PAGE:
Ukrainian maternity ward moves to basement for shelter

In a makeshift maternity ward in the basement of a Ukrainian hospital, new mother Kateryna Suharokova struggled to control her emotions as she held her son while doctors upstairs raced to treat victims of Russian shelling.

“I was anxious, anxious about giving birth to the baby in these times,” the 30-year-old said, her voice trembling. “I’m thankful to the doctors, who helped this baby to be born in these conditions. I believe that everything will be fine.”

The basement of the maternity hospital in Ukraine’s coastal city of Mariupol transformed into a bomb shelter and nursery as Russian forces escalated their attacks on crowded urban areas Tuesday. Workers bundled one newborn and carried him down flights of stairs to the basement, where a dimly lit room cramped with beds and cribs sheltered workers and patients.

A similar scene unfolded in Kharkiv, where a maternity ward was moved into a bomb shelter. Mothers there rocked newborns in cradles amid mattresses piled against the windows for protection.

Britain’s Defense Ministry said it had seen an increase in Russian air and artillery strikes on populated urban areas in the past few days. Mariupol was one of three cities — along with Kharkiv and Kherson — encircled by Russian forces, the ministry said.

An industrial center on the Azov Sea, Mariupol is seen as a key target for Russian forces for its economic value and its location, which would help Russia establish a land corridor between the Crimean Peninsula and the Russian mainland.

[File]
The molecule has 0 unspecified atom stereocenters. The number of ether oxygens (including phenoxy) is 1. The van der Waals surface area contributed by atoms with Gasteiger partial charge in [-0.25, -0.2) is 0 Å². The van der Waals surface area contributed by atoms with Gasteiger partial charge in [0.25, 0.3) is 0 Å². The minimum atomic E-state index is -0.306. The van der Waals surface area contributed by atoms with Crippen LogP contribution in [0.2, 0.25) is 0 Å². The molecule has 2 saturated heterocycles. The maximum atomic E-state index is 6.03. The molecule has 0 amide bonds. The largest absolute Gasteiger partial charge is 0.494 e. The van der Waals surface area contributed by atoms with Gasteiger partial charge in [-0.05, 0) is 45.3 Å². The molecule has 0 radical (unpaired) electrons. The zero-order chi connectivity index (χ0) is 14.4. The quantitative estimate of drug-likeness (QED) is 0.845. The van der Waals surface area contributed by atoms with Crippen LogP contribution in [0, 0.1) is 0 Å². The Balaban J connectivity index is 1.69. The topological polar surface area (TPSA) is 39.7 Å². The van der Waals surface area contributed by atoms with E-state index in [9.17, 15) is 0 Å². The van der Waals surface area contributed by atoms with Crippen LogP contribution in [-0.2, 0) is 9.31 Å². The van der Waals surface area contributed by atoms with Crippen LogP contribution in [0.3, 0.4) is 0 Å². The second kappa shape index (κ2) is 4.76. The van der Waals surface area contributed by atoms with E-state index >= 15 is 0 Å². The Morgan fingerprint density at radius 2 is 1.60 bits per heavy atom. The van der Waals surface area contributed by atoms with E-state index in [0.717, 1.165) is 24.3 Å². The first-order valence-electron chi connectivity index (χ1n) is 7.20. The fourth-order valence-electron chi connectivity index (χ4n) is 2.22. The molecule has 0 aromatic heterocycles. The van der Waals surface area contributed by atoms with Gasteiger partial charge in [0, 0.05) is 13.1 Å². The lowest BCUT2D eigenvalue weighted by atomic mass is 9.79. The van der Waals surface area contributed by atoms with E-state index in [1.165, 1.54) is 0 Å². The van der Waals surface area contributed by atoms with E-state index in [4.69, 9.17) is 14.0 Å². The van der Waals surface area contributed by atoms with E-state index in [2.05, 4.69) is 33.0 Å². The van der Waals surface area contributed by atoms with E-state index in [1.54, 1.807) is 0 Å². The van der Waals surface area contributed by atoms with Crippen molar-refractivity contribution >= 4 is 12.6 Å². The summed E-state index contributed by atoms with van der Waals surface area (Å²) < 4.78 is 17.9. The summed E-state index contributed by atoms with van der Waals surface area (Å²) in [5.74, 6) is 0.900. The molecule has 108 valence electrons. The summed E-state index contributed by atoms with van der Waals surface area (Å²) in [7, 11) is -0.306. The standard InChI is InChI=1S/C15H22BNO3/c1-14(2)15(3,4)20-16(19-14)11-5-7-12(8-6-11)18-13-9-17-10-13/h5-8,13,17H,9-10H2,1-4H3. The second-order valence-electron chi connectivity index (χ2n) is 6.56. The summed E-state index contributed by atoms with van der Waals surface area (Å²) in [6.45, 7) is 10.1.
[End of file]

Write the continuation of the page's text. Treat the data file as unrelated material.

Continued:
Shelling casualties streamed into the Mariupol maternity hospital, including the body of a young man on a stretcher.

Oleksandr Balash, the head of the anesthesiology department, called to an Associated Press video journalist and lifted a sheet covering the deceased.

“Do I need to say more? This is just a boy,” Balash said. “These are all peaceful citizens who were injured in … a regular neighborhood.”

Another woman, bleeding from the mouth, called out in pain as she was treated. Medical professionals performed surgery on others injured during the shelling, and medics transported a man from an ambulance to a gurney so he could be treated.

Ukrainian President Volodymyr Zelenskyy called the latest attacks a brazen campaign of terror.

In Kharkiv, at least six people were killed when the region’s administrative building on Freedom Square was hit with what was believed to be a missile. The attack on Ukraine’s largest plaza — the nucleus of public life in the city of about 1.5 million — was seen by many Ukrainians as evidence that the Russian invasion wasn’t just about hitting military targets but also about breaking their spirit.

Overall death tolls from the fighting remained unclear, but a senior Western intelligence official estimated that more than 5,000 Russian soldiers have been captured or killed. Ukraine has given no overall estimate of troop losses.

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Follow the AP’s coverage of the Ukraine crisis at https://apnews.com/hub/russia-ukraine

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